Attacks on people protesting against the prime minister have become routine and are growing worse from week to week. Gangs of Benjamin Netanyahu’s young supporters are chasing and assaulting demonstrators. The violent incidents aren’t isolated cases, nor is there any symmetry between these acts and any alleged violence by the protesters, as the prime minister had the chutzpah to assert instead of condemning the attacks. And really, why should he condemn them? As always, Netanyahu is reaping the fruit of the incitement he has sown.
“I’m against violence by any party whatsoever, both violence against police and against demonstrators,” Netanyahu muttered at a press conference Saturday night. “This has no place in our lives.” And that’s all he had to say in the face of accumulating evidence of assaults on demonstrators by the thugs of La Familia and others of his supporters.
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His condemnation was strictly for the record. His flaccid tone and vague wording were carefully designed to give the thugs a green light. The prime minister openly denies the fact that the people protesting against him are the ones being attacked while his supporters are the assailants. He is pretending that there’s a general problem of violence that must be addressed, even though the violence has a clear political direction – from the right, against the left – as well as dramatic precedents in Israel’s history of political violence.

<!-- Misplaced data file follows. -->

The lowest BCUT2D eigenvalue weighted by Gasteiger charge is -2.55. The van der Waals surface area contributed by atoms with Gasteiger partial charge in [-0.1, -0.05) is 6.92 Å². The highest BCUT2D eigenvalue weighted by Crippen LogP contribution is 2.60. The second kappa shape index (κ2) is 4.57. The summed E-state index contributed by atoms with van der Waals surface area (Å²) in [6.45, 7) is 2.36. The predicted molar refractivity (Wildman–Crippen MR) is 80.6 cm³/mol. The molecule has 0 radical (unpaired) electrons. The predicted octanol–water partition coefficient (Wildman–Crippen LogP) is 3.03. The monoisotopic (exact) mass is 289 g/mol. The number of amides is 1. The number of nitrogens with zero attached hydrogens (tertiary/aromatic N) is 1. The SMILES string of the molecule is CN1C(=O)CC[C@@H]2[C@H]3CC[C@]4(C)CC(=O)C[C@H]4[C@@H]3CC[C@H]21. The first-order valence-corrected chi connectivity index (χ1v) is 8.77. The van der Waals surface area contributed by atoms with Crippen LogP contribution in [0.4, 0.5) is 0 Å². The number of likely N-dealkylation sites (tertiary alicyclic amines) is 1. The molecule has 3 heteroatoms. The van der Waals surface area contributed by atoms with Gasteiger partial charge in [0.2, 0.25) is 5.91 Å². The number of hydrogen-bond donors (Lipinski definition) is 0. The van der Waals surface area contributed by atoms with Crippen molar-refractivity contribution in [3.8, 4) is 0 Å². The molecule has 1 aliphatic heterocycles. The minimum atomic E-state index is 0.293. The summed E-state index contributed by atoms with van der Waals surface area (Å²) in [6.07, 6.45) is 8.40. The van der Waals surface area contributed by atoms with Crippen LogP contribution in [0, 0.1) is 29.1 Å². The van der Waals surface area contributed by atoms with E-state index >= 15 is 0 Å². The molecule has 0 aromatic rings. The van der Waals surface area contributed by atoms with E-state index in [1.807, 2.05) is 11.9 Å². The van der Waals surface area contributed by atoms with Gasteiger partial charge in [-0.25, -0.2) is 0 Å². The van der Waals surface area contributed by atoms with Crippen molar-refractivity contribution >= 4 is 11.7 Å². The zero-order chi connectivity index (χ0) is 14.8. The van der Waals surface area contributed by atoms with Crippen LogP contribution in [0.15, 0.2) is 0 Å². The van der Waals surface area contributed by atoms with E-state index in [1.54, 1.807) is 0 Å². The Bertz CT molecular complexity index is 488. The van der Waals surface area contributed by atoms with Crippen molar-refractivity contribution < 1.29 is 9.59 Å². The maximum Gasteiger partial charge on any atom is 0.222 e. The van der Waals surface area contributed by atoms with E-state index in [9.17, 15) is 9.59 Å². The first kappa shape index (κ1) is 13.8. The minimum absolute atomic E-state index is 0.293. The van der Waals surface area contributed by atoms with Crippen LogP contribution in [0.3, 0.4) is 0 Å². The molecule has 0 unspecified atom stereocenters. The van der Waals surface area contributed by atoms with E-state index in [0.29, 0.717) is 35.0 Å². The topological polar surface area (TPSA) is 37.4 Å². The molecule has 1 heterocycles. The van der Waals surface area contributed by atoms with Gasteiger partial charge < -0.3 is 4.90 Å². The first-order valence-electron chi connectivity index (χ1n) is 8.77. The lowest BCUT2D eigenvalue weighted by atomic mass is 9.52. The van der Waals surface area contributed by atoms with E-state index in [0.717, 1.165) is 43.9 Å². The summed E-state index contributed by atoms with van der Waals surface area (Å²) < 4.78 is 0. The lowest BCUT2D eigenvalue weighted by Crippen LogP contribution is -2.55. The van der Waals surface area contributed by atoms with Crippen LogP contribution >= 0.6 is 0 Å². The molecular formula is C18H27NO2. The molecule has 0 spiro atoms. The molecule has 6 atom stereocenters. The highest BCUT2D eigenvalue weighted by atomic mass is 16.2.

In this way, Netanyahu has sent a clear message to the thugs: The prime minister is turning a blind eye to your acts of violence. And this message that bloodshed is permissible has been understood by his supporters very well. In recent days, demonstrators at several locations around the country have been cursed, spat at, shoved, hit and sprayed with tear gas.
Yet according to the police, the threat to the public actually comes from the demonstrators. In its recent operations against protest leaders, police have employed a unit whose main job Is investigating serious crimes by organized crime rings, as if protesting were a serious crime. The Tel Aviv District Police’s central unit has been involved in operations against several activists, and unit members regularly show up at demonstrations as plainclothes cops. Recently, activists reported that members of this unit have tailed them even on days when there are no demonstrations.
The police’s job is to protect the public, not to provide political persecution services to the prime minister and his public security minister. Police must not continue playing the role Netanyahu has assigned them in his fantasy scenario about a coup. Instead of persecuting demonstrators as if they were dangerous opponents of the regime, police would do better to take action against Netanyahu’s violent supporters, who have recently moved from words to deeds once again and are threatening the public’s welfare and its life.
Nobody should expect a condemnation from Netanyahu, who has fed on incitement for his entire political life. But other cabinet members, Knesset members and the president must speak out loud and clear against the dangerous violence being directed at the demonstrators.
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The above article is Haaretz’s lead editorial, as published in the Hebrew and English newspapers in Israel.